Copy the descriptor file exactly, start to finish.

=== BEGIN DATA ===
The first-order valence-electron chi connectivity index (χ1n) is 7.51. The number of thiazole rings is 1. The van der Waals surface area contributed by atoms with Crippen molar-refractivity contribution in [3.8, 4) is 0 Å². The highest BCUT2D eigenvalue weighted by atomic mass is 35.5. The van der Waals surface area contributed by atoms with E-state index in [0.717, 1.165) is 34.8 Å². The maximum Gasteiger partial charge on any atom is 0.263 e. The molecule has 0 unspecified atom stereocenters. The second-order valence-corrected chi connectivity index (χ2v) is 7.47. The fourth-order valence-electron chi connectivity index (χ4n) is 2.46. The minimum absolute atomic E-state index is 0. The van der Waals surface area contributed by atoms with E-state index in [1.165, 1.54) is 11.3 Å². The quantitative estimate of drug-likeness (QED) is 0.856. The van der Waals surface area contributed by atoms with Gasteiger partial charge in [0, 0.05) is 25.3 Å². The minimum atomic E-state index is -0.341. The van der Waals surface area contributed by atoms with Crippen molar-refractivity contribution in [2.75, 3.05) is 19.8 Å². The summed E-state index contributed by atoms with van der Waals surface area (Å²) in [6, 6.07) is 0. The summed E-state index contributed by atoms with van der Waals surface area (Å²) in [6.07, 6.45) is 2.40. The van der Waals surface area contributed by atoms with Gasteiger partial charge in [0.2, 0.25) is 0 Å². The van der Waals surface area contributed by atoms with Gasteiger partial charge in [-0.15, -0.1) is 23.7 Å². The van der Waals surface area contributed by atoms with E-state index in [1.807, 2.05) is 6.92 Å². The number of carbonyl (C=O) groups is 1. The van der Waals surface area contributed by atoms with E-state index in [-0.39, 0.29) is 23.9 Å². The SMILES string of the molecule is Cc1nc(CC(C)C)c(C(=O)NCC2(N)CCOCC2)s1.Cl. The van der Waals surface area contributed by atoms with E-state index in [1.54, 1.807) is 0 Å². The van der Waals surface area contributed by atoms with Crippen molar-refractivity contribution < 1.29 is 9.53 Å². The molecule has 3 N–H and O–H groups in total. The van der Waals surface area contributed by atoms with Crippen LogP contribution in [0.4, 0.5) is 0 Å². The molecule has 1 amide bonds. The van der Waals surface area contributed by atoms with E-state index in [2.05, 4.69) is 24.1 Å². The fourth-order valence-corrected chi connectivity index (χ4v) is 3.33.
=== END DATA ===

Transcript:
The first-order valence-electron chi connectivity index (χ1n) is 7.51. The number of thiazole rings is 1. The van der Waals surface area contributed by atoms with Crippen molar-refractivity contribution in [3.8, 4) is 0 Å². The highest BCUT2D eigenvalue weighted by atomic mass is 35.5. The van der Waals surface area contributed by atoms with E-state index in [0.717, 1.165) is 34.8 Å². The maximum Gasteiger partial charge on any atom is 0.263 e. The molecule has 0 unspecified atom stereocenters. The second-order valence-corrected chi connectivity index (χ2v) is 7.47. The fourth-order valence-electron chi connectivity index (χ4n) is 2.46. The minimum absolute atomic E-state index is 0. The van der Waals surface area contributed by atoms with E-state index in [1.165, 1.54) is 11.3 Å². The quantitative estimate of drug-likeness (QED) is 0.856. The van der Waals surface area contributed by atoms with Gasteiger partial charge in [0, 0.05) is 25.3 Å². The minimum atomic E-state index is -0.341. The van der Waals surface area contributed by atoms with Crippen molar-refractivity contribution in [2.75, 3.05) is 19.8 Å². The summed E-state index contributed by atoms with van der Waals surface area (Å²) in [6, 6.07) is 0. The summed E-state index contributed by atoms with van der Waals surface area (Å²) in [6.07, 6.45) is 2.40. The van der Waals surface area contributed by atoms with Gasteiger partial charge in [0.2, 0.25) is 0 Å². The van der Waals surface area contributed by atoms with Gasteiger partial charge in [-0.15, -0.1) is 23.7 Å². The van der Waals surface area contributed by atoms with E-state index in [1.807, 2.05) is 6.92 Å². The number of carbonyl (C=O) groups is 1. The van der Waals surface area contributed by atoms with E-state index in [-0.39, 0.29) is 23.9 Å². The SMILES string of the molecule is Cc1nc(CC(C)C)c(C(=O)NCC2(N)CCOCC2)s1.Cl. The van der Waals surface area contributed by atoms with E-state index in [1.54, 1.807) is 0 Å². The van der Waals surface area contributed by atoms with Crippen molar-refractivity contribution < 1.29 is 9.53 Å². The molecule has 3 N–H and O–H groups in total. The van der Waals surface area contributed by atoms with Crippen LogP contribution in [0.4, 0.5) is 0 Å². The molecule has 1 amide bonds. The van der Waals surface area contributed by atoms with E-state index in [2.05, 4.69) is 24.1 Å². The fourth-order valence-corrected chi connectivity index (χ4v) is 3.33.